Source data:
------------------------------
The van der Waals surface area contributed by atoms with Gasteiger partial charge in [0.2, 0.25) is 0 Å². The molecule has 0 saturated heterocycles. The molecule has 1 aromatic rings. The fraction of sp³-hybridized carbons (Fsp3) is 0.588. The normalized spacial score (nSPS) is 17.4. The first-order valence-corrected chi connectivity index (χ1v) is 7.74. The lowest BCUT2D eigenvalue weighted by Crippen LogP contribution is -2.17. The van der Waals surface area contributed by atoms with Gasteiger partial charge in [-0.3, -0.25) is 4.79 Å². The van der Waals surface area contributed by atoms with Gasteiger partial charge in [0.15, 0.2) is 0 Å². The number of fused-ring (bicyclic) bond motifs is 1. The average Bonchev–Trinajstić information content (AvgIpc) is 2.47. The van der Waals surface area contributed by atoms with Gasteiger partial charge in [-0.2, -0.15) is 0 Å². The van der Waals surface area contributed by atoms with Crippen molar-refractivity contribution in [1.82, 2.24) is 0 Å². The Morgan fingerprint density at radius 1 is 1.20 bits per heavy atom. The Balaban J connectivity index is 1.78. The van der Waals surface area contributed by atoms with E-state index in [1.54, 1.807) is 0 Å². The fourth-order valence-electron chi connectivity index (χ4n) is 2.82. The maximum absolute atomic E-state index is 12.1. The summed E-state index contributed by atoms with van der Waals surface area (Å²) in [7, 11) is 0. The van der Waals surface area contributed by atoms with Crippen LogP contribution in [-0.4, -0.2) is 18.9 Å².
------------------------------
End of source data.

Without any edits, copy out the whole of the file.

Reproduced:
The van der Waals surface area contributed by atoms with Gasteiger partial charge in [0.2, 0.25) is 0 Å². The molecule has 0 saturated heterocycles. The molecule has 1 aromatic rings. The fraction of sp³-hybridized carbons (Fsp3) is 0.588. The normalized spacial score (nSPS) is 17.4. The first-order valence-corrected chi connectivity index (χ1v) is 7.74. The lowest BCUT2D eigenvalue weighted by Crippen LogP contribution is -2.17. The van der Waals surface area contributed by atoms with Gasteiger partial charge in [-0.3, -0.25) is 4.79 Å². The van der Waals surface area contributed by atoms with Gasteiger partial charge in [0.15, 0.2) is 0 Å². The number of fused-ring (bicyclic) bond motifs is 1. The average Bonchev–Trinajstić information content (AvgIpc) is 2.47. The van der Waals surface area contributed by atoms with Gasteiger partial charge in [-0.2, -0.15) is 0 Å². The van der Waals surface area contributed by atoms with Crippen molar-refractivity contribution in [1.82, 2.24) is 0 Å². The Morgan fingerprint density at radius 1 is 1.20 bits per heavy atom. The Balaban J connectivity index is 1.78. The van der Waals surface area contributed by atoms with E-state index in [1.54, 1.807) is 0 Å². The fourth-order valence-electron chi connectivity index (χ4n) is 2.82. The maximum absolute atomic E-state index is 12.1. The summed E-state index contributed by atoms with van der Waals surface area (Å²) in [7, 11) is 0. The van der Waals surface area contributed by atoms with Crippen LogP contribution in [-0.4, -0.2) is 18.9 Å².